Drain, Ore. — Although the new restaurant had technically been in town since the middle of June, it was my first time testing it out. But I was game. So I followed the Candy Land-themed signs—which promised shakes—to Drain’s own Board Game Café.
Walking into “Pair of Dice” was a transportation into a cozy, hole-in-the-wall diner, reminiscent of reprieve from a day of pounding the pavement in a much larger city—rather than a small logging town.
Yet, the warm, red interior, the Coca Cola signs, the stack of board games waiting patiently in the back, all work together toward a general feeling of accessible comfort. A set of speakers over the cooler played indie rock and pop.
Signs inside and out advertise free Wi-Fi. A projector hangs in the corner of the room.
A logger coming home from a long day would be just as at ease here as the average Portlander.
The owner, Dustin Cosby, took my order of a bacon grilled cheese sandwich and a Diet Coke and headed back to get cooking, calling back over his shoulder, “If you had brought some friends in, there are board games in the back.”
The grilled cheese was everything a grilled cheese should be—and then some. The whole wheat bread was the perfect evolution of crunchy, leading to a softer interior, the cheese was hot and oozed out of the bread in a lava tide of flavor. The addition of the crispy bacon provided a nice texture shift in the sandwich, and I found myself craving seconds. The Coke washed the sandwich down very nicely—in only the way that Coca Cola can do.
After I finished my sandwich, Cosby joined me to discuss how “Pair of Dice” came to be. I asked him why Drain for the location of this café.
Cosby has family in town and moved up to be closer to them—originally coming from Roseburg where he teaches communication courses at Umpqua Community College.
“I moved into the apartment upstairs and this has been a number of different things over the years and so I decided I would open up a café. Just like that,” said Cosby. The environment and the town are no stranger to him—he was born in the Roseburg area and after some time in California, moved back to Oregon.
“Roseburg is where my parents met and they were married in Wild Life Safari,” Cosby said with a smile, “So when I was younger I got to hang out with tiger cubs, things like that. I came back up here to Oregon in 2000 and was involved in southern Oregon—Rogue Community College, I taught for RCC—and then came up here to be closer to family,” he paused, and then added, “And that 80 mile commute was sort of killing me.”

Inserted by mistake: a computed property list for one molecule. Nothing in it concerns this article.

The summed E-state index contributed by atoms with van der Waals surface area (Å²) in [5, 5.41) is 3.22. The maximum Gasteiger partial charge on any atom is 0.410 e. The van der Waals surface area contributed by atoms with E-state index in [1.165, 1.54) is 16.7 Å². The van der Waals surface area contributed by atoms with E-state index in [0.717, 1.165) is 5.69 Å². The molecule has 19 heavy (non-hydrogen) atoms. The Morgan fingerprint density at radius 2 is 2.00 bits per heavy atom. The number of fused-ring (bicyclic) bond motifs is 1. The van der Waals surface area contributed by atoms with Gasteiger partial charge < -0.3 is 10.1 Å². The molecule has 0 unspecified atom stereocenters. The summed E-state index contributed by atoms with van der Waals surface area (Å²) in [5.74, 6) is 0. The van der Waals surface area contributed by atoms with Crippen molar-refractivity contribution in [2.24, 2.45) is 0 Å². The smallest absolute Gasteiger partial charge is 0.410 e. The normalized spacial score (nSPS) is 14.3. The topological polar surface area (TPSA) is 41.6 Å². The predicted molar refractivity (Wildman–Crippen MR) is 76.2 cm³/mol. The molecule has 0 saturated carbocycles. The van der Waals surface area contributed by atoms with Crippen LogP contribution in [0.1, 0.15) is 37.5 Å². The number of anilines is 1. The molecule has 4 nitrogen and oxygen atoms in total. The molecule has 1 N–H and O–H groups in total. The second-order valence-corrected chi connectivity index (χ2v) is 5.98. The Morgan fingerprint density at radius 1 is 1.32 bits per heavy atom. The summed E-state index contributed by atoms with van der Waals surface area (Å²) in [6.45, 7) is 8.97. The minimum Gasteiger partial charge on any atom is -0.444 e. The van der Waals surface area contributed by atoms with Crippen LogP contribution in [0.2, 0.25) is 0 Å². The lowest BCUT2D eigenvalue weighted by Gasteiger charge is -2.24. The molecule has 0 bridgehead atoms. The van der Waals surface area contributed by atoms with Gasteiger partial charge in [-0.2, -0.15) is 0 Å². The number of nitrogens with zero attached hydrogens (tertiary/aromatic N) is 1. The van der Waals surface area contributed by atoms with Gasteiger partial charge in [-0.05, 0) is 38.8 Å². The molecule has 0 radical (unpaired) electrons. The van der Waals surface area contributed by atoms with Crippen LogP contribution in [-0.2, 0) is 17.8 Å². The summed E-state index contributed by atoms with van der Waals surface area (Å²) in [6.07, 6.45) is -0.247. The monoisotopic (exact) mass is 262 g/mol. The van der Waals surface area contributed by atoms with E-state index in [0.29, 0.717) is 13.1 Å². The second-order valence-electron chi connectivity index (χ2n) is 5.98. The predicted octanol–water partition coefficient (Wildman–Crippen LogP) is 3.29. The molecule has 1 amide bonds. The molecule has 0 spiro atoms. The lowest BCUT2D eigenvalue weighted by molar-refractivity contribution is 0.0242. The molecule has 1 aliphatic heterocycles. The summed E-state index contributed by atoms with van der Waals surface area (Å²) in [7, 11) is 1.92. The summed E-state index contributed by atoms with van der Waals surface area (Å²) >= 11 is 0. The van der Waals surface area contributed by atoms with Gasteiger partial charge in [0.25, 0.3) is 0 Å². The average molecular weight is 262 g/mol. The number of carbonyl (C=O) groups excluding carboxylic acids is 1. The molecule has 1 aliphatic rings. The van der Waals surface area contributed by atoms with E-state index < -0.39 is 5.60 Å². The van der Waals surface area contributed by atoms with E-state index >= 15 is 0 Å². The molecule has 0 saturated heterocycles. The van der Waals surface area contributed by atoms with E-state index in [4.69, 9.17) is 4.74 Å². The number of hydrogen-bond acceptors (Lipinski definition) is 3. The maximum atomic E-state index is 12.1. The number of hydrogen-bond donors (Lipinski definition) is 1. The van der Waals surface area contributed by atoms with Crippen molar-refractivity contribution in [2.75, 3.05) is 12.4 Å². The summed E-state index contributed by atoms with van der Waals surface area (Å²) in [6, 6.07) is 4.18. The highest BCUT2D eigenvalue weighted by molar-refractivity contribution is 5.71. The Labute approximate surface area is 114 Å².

“Pair of Dice” is his first venture into restaurant business, and Cosby wanted to combine it with his love of board games. Board game cafés have appeared in recent years and have been gaining steady popularity since Toronto’s own first BGC, “Snakes and Lattes.”
According to “How Board Games Conquered Cafés,” by Hana Schank featured in The Atlantic, this trend is a good bet for the future and an offshoot result of society’s absorption into the Internet.
“In addition to providing a physical place for people to interact, it may be that people are turning to board games now because the games themselves come at a time when people are starting to lose the ability to interact and have conversations with one another,” Schank stated in her piece. Board game cafés allow people to congregate around a common interest, get out of the house for an hour and make friends with like-minded people.
“Pair of Dice” is absolutely exemplary of that goal. I asked Cosby where the concept for the café came from.
“Board gaming is a little hobby. I decided if I’m going to do something, I’m going to bring some of myself into it.” His eyes lit up, “The other day, a couple of grandparents sat down at that table with their granddaughter and I sat and watched them teach her how to play checkers. She’d never played checkers before. So it’s kind of neat to be a part of that process. People will come in, give me their order and I’ll say
For the future, “Pair of Dice” is working in collaboration with the Downtown Initiative for the Visual Arts (DIVA), headed by Stephanie Barrow, Oregon’s own self-proclaimed “Crazy Sign Lady”, creator of “Wowsie Signs”, and painter of the gorgeous mural across the street from Zolezzi’s Insurance—more on her in future pieces, I promise.
The Grand Gallery Opening and First Friday Night Artwalk will be held Friday, Oct. 2, 2015, and will go from 5 p.m. to 7 p.m., and will feature live music, food, dancing and art shows all along C Avenue.
For “Pair of Dice” personally, Cosby hopes to engage the youth of the town. He pointed up to the projector in the corner and expressed that he could get a Wii console set up in the café and hold tournaments in the evening.
“There’s nothing for the youth to do,” he said. “Other than bowling and getting into trouble, there’s not a whole lot for youth to do. So it would be great if I could get them in, sit down and play board games, mess around on the Wii, whatever.”
Other ideas in the mix include painting classes at the café, wire-wrap jewelry and, currently, every Monday and Wednesday evening is game night. But for the most part, Cosby just wants to build into what he has found to be a very supportive community—leading to a Breast Cancer Support group and Bible study meetings.
“I would just love to have people coming in,” he said, “I’ve got a number of two-three-six-player games.”
I recommend rolling the dice on this café—trust me, it will be a checkmate.
PS: I got a cupcake, it was amazing.
Pair of Dice’s Facebook page (keep updated on events and contests!) https://www.facebook.com/PairofDiceBoardGameCafe?fref=ts
Wowsie Signs’s website